Fresh two Southern rail strikes called

Southern train
Southern train

Two days of rail strikes have been called by Southern staff over the introduction of driver-only operation.

The RMT union has held a number of walkouts since April last year in its battle with rail operator Govia Thameslink Railway.

Its members have been transferred from the role of guards to on-board supervisors, with responsibility for opening and closing doors given to drivers.

Today it confirmed strike action on both Friday September 1 and Monday September 4.

Mick Cash, RMT general secretary, said: “RMT is bitterly disappointed that Southern Rail have rejected our call for round table discussions involving all parties with an interest in resolving this dispute.

“The failure to get those talks moving following our face to face meeting with Transport Secretary Chris Grayling has left us no option but to call further action.

“RMT pays tribute to our Southern Rail guards and drivers who have stood firm for well over a year in the fight for rail safety.”

He added: “They are a credit to their communities and to the whole trade union movement.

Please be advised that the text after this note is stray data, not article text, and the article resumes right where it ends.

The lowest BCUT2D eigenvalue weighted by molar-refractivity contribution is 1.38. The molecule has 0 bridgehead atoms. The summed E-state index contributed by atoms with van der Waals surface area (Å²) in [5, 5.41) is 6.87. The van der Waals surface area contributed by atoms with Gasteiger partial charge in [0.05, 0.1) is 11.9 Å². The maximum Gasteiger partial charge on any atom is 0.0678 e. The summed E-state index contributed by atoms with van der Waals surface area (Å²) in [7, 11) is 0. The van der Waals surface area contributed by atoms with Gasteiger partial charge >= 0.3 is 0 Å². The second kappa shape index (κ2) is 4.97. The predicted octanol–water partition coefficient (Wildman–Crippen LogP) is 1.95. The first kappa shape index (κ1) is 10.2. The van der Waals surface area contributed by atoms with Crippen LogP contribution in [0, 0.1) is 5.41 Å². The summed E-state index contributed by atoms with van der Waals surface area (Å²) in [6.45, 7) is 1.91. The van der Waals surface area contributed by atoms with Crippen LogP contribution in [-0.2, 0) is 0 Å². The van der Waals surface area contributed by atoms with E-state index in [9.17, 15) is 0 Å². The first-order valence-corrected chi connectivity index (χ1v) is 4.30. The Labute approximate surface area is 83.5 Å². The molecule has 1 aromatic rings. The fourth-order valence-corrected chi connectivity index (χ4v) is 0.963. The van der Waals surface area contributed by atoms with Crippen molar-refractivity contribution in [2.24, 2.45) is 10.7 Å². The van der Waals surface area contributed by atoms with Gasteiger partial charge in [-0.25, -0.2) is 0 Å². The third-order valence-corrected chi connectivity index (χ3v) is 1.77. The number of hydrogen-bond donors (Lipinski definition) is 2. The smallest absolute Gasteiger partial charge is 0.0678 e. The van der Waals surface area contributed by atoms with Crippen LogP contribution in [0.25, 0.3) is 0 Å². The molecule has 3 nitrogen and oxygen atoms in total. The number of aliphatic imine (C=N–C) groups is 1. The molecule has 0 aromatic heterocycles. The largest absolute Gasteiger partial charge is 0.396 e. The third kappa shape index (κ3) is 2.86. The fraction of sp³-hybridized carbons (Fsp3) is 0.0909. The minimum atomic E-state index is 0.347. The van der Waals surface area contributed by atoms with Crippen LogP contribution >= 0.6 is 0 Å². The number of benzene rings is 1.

“RMT has a clear plan for resolving this dispute but that requires round table talks now to push forwards. This fiasco cannot be allowed to drag on any longer.

“The union stands ready and waiting for genuine and meaningful talks with all parties and we are pressing Mr Grayling to get his contractors into line as a matter of urgency.”

But a spokesman for Southern Railway said: “We are disappointed by this unnecessary action and the RMT’s refusal to engage with us in modernising the railway. We deeply regret any inconvenience this action will cause our passengers and we will make every attempt to minimise disruption.

“Modernisation is urgently required to future-proof and increase capacity on the busiest parts of the UK railway.

“This modernisation needs three things: investment in better infrastructure, new trains, and changes in working practices. The first two elements are being rolled out but the Trade Unions need to play their part if passengers are to benefit from service improvements.”